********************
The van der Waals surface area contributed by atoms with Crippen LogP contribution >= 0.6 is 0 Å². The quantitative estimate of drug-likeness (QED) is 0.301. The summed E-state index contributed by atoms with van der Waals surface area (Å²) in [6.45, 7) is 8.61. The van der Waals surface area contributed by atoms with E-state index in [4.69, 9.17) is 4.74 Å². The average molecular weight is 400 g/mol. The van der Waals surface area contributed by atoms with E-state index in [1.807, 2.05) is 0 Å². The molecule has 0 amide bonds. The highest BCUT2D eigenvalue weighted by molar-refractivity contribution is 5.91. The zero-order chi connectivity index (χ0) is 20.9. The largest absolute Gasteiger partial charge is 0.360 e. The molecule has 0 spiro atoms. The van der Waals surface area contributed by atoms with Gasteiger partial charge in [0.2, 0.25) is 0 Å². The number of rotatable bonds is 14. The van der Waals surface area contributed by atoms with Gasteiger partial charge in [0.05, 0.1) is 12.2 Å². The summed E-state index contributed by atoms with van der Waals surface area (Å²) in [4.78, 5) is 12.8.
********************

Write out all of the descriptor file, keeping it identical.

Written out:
The van der Waals surface area contributed by atoms with Crippen LogP contribution >= 0.6 is 0 Å². The quantitative estimate of drug-likeness (QED) is 0.301. The summed E-state index contributed by atoms with van der Waals surface area (Å²) in [6.45, 7) is 8.61. The van der Waals surface area contributed by atoms with E-state index in [4.69, 9.17) is 4.74 Å². The average molecular weight is 400 g/mol. The van der Waals surface area contributed by atoms with E-state index in [1.807, 2.05) is 0 Å². The molecule has 0 amide bonds. The highest BCUT2D eigenvalue weighted by molar-refractivity contribution is 5.91. The zero-order chi connectivity index (χ0) is 20.9. The largest absolute Gasteiger partial charge is 0.360 e. The molecule has 0 spiro atoms. The van der Waals surface area contributed by atoms with Gasteiger partial charge in [0.2, 0.25) is 0 Å². The number of rotatable bonds is 14. The van der Waals surface area contributed by atoms with Gasteiger partial charge in [0.05, 0.1) is 12.2 Å². The summed E-state index contributed by atoms with van der Waals surface area (Å²) in [4.78, 5) is 12.8.